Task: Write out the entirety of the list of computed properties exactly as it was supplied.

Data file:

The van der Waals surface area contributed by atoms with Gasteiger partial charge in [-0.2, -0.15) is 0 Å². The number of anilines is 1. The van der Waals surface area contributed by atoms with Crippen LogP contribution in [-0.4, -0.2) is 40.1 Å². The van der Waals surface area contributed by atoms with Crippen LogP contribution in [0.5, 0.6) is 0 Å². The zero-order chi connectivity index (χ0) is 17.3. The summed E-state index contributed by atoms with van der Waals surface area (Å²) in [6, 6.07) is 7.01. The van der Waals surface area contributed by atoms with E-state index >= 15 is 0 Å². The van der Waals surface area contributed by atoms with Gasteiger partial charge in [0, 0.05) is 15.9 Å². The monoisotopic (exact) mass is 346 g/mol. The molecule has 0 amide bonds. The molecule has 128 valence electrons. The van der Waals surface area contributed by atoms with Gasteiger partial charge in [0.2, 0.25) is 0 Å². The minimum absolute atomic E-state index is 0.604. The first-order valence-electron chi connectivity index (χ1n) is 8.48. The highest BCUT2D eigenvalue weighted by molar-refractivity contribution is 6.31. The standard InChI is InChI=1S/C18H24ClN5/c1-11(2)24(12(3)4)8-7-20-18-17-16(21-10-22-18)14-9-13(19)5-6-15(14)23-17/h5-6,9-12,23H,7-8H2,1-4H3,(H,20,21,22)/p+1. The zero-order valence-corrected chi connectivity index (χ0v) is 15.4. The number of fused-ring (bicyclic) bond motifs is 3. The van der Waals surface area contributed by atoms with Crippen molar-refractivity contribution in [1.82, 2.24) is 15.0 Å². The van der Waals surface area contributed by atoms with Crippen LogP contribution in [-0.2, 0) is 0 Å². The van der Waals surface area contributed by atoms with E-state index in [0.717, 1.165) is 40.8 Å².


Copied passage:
The van der Waals surface area contributed by atoms with Gasteiger partial charge in [-0.2, -0.15) is 0 Å². The number of anilines is 1. The van der Waals surface area contributed by atoms with Crippen LogP contribution in [-0.4, -0.2) is 40.1 Å². The van der Waals surface area contributed by atoms with Crippen LogP contribution in [0.5, 0.6) is 0 Å². The zero-order chi connectivity index (χ0) is 17.3. The summed E-state index contributed by atoms with van der Waals surface area (Å²) in [6, 6.07) is 7.01. The van der Waals surface area contributed by atoms with E-state index >= 15 is 0 Å². The van der Waals surface area contributed by atoms with Gasteiger partial charge in [0, 0.05) is 15.9 Å². The monoisotopic (exact) mass is 346 g/mol. The molecule has 0 amide bonds. The molecule has 128 valence electrons. The van der Waals surface area contributed by atoms with Gasteiger partial charge in [0.2, 0.25) is 0 Å². The minimum absolute atomic E-state index is 0.604. The first-order valence-electron chi connectivity index (χ1n) is 8.48. The highest BCUT2D eigenvalue weighted by molar-refractivity contribution is 6.31. The standard InChI is InChI=1S/C18H24ClN5/c1-11(2)24(12(3)4)8-7-20-18-17-16(21-10-22-18)14-9-13(19)5-6-15(14)23-17/h5-6,9-12,23H,7-8H2,1-4H3,(H,20,21,22)/p+1. The zero-order valence-corrected chi connectivity index (χ0v) is 15.4. The number of fused-ring (bicyclic) bond motifs is 3. The van der Waals surface area contributed by atoms with Crippen molar-refractivity contribution in [1.82, 2.24) is 15.0 Å². The van der Waals surface area contributed by atoms with Crippen LogP contribution in [-0.2, 0) is 0 Å². The van der Waals surface area contributed by atoms with E-state index in [0.717, 1.165) is 40.8 Å².